Optimizing product descriptions
Problem: Just like with categories, most my individual product pages used to be far from optimized. That’s why it was hardly possible for me to be ranked well. Moreover, I might as well get imposed with any site-wide penalties for throwing my products up with nearly zero regards for proper SEO and ecommerce functioning.
Solution: I decided to use a single format template for every new or reshaped product description (listed below this paragraph). That way, I managed to speed up my works on content creation, maintaining consistency at the same time.
Logic: Act proactively and have unique descriptions written for all new products even before uploading. And here comes the point of necessity, as your competitors are most likely to take the lead, having this content issue tackled long ago.
After all, consider having only unique and high-quality descriptions for every item listed in your web store disregarding the benefit from SEO and ecommerce ranking promotion. Just because a well-written description, acting like a fine sales copy is going to sell you more products after all. And here is a template I shaped up for my own product descriptions. Yes, it is simple, I should admit, but fully complete and use-proven:
- Product Name included in H2 Header and backed with minor-league keywords
- Clean Introductory paragraph (about 50 words on average)
- Main product Features listed in eye-catching set of bullet points
- Closing section (about 50 words on average)
- Video trailer or brief tutorial movie (when possible)
Optimizing product title tags
Problem: Just like with my category pages, the lion’s share of product title tags was feeling a lack of consistency. Once again, they were either too short or too long.
Solution: In like manner, I tried to make my product title tags as simple as possible by templating them and adding some purchase intent keywords, such as “buy,” “online,” and so on.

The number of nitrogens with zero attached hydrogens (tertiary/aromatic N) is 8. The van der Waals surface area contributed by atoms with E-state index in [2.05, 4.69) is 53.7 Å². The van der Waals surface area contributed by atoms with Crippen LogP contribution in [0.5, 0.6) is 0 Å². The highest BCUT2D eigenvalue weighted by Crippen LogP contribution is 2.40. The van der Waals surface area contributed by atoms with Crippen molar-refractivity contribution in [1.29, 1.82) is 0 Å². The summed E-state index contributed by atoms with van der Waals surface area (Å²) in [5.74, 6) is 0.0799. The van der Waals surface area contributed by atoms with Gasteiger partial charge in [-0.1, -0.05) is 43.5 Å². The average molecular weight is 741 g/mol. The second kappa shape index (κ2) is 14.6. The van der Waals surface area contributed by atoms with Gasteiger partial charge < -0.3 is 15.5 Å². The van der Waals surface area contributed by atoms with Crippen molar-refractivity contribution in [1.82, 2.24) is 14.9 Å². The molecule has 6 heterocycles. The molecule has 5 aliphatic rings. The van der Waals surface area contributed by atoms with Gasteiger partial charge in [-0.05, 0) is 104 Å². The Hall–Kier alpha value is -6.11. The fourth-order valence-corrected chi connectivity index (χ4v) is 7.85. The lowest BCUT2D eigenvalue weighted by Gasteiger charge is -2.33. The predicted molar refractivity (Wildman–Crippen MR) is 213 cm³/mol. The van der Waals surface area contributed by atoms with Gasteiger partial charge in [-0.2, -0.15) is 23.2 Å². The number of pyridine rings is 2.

Logic: Over again, I completed the task and made a quick-fix on every title tag nearly in a self-driven manner.
Optimizing meta descriptions
Problem: My product pages were not supported with custom meta descriptions.
Solution: I had invested some time in writing sound meta descriptions for each product my web store was dealing with.
Logic: Disregarding that even a well-written custom meta description has no proven influence on Google’s rankings, a proper optimization will usually lead here to a higher CTR (click-through rate) from the search results. Well, considering that CTR is mainly recognized as a substantial ranking factor, it can be reasonably concluded that a sound metadata is at least indirect yet still able ranking factor. Moreover, from the viewpoint of SEO and ecommerce business, custom meta descriptions can be even more critical. In fact, they are leaving the door open to a number of successful deals right from the search results.
Advanced stuff: Try to pull extra clicks to the maximum. I recommend having a separate check for different formats of meta description (for example, including your product price). You might as well test some of the most common USPs like “Best deal,” “Lowest price online,” “Free shipping,” “One-day delivery,” etc.).